I don’t want my job to define who I am.

A conversation with oneself in response to The Daily Post writing prompt, Money for Nothing.

“If you’re like most of us, you need to earn money by working for a living. Describe your ultimate job. If you’re in your dream job, tell us all about it — what is it that you love? What fulfills you? If you’re not in your dream job, describe for us what your ultimate job would be.”

“Ugh, I hate questions like these.”

“But you hate most of the questions I gave you, anyway. What makes this one any different?”

“The word job gives me the heebie-jeebies. I mean, it’s still 8 in the morning, why are we talking about job? Isn’t it bad enough that I am already back to work that we had to talk about it too?”

“Hey, it’s not like I want to. I was just reading the writing prompt. So, are we going to do this or not?”

“I don’t think I have an ultimate job. I could have said something that has to do with writing, but the thought of making something that I like to do in my free time as a job just take all the fun out of it. I mean, what constitutes as a job anyway?”

“Here’s one definition from the Oxford dictionary, it says that job is a paid position of regular employment.”

“Ugh, please tell me you feel the goosebumps when you read that definition.”

“Why should I?”

“A paid position of regular employment? That’s what adults do at their job. They go to work in the morning, or at night depending on what you do for a living, and go home after a decent amount of time spent doing your job. At the end of the month, or beginning of the month depending on your job, you’ll get paid. That is what I am currently doing. And I hate it. Imagine if I made the one single thing I like, let’s say writing in this case, and make it my job; in just a matter of time it’ll become something that haunts me because it became something that I must do in order to get paid to sustain my daily life, instead of something that I could do for fun when I feel tired from my day job. In conclusion, I don’t have an ultimate job, because job sucks and boring, and there’s nothing to be loved from there. It’s just a means to my end. It pays the bill. It allows me to buy books and read them that eventually and hopefully help me with my writing.”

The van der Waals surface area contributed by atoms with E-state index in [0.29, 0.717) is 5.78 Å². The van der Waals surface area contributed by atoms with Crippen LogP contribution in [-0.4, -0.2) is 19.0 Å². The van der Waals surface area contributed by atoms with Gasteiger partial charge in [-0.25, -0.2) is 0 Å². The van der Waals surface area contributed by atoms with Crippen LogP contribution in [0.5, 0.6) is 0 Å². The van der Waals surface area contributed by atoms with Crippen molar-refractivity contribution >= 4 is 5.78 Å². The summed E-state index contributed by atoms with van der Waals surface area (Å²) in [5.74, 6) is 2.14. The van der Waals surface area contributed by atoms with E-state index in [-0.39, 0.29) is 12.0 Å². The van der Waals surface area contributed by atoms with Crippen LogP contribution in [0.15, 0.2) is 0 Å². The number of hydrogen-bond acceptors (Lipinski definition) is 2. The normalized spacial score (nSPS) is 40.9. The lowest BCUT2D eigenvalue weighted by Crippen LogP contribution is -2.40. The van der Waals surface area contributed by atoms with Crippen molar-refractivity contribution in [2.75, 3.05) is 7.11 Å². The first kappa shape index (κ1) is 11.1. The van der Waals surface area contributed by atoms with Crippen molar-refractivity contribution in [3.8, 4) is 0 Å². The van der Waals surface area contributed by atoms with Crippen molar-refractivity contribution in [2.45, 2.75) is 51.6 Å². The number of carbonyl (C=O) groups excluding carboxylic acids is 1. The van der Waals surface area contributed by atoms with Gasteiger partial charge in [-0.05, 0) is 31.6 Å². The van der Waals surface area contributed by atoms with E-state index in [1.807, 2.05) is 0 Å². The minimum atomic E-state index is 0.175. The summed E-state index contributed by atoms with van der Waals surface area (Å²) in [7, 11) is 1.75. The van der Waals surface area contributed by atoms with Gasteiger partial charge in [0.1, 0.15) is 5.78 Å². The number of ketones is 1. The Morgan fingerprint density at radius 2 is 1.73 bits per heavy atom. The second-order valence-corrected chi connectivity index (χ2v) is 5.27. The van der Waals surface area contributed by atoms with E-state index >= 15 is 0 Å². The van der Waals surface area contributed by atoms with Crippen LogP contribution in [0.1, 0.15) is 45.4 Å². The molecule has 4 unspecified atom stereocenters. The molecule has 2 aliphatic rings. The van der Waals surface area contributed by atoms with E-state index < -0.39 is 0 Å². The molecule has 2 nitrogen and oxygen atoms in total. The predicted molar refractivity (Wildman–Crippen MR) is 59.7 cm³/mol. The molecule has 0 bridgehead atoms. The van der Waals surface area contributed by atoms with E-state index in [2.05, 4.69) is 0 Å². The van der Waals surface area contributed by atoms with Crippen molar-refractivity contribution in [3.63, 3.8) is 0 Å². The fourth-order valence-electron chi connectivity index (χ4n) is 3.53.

“Look, it’s just a job. It doesn’t have to define who I am. I don’t have to be so preoccupied at what my ultimate job and what I like about it or anything. It’s something that gives me money to sort of enjoy my life, however small it is. It’s not who I am. And I really don’t want to be defined, or associated with what I do for a living.”

“Wow, you are very passionate about this job thing, aren’t you?”

“It’s not about passionate. I just hate these comments about how I’m not acting like a proper person should act in my line of work. I don’t have to change who I am just so I can fulfill someone else’s stereotype about people who had the same job as I am. Phew, I’m glad we had this talk. I’m just very agitated this morning because I’ll have a meeting after lunch today, and, ugh, I shudder just thinking about it.”

“Oh, man, I feel your pain. I mean, I’m the one who’s actually had to physically be in the meeting and you’re just going to get all anxious and figuratively sweaty in my head.”


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